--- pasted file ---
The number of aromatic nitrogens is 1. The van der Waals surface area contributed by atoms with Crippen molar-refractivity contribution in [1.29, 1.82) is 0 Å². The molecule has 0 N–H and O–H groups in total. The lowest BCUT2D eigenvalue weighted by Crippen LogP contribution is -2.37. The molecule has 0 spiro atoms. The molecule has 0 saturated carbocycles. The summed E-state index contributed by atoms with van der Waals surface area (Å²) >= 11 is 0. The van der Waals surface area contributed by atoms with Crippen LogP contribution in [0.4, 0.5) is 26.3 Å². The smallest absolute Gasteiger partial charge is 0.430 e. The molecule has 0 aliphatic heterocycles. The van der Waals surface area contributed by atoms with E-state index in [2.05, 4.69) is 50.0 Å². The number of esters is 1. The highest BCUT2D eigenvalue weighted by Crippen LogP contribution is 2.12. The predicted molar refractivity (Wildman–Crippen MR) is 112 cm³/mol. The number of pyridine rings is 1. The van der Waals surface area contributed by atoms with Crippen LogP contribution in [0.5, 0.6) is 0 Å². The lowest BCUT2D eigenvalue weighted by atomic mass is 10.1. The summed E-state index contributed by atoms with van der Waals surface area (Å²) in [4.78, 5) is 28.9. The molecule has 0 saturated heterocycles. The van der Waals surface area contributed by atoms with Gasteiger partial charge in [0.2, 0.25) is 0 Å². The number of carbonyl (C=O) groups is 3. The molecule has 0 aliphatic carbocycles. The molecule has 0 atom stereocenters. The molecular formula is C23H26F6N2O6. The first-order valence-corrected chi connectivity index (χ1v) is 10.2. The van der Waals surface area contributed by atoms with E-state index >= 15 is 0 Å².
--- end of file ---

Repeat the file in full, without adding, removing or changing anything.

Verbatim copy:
The number of aromatic nitrogens is 1. The van der Waals surface area contributed by atoms with Crippen molar-refractivity contribution in [1.29, 1.82) is 0 Å². The molecule has 0 N–H and O–H groups in total. The lowest BCUT2D eigenvalue weighted by Crippen LogP contribution is -2.37. The molecule has 0 spiro atoms. The molecule has 0 saturated carbocycles. The summed E-state index contributed by atoms with van der Waals surface area (Å²) >= 11 is 0. The van der Waals surface area contributed by atoms with Crippen LogP contribution in [0.4, 0.5) is 26.3 Å². The smallest absolute Gasteiger partial charge is 0.430 e. The molecule has 0 aliphatic heterocycles. The van der Waals surface area contributed by atoms with E-state index in [2.05, 4.69) is 50.0 Å². The number of esters is 1. The highest BCUT2D eigenvalue weighted by Crippen LogP contribution is 2.12. The predicted molar refractivity (Wildman–Crippen MR) is 112 cm³/mol. The number of pyridine rings is 1. The van der Waals surface area contributed by atoms with Crippen LogP contribution in [0.5, 0.6) is 0 Å². The lowest BCUT2D eigenvalue weighted by atomic mass is 10.1. The summed E-state index contributed by atoms with van der Waals surface area (Å²) in [4.78, 5) is 28.9. The molecule has 0 saturated heterocycles. The van der Waals surface area contributed by atoms with Gasteiger partial charge in [0.2, 0.25) is 0 Å². The number of carbonyl (C=O) groups is 3. The molecule has 0 aliphatic carbocycles. The molecule has 0 atom stereocenters. The molecular formula is C23H26F6N2O6. The first-order valence-corrected chi connectivity index (χ1v) is 10.2. The van der Waals surface area contributed by atoms with E-state index >= 15 is 0 Å².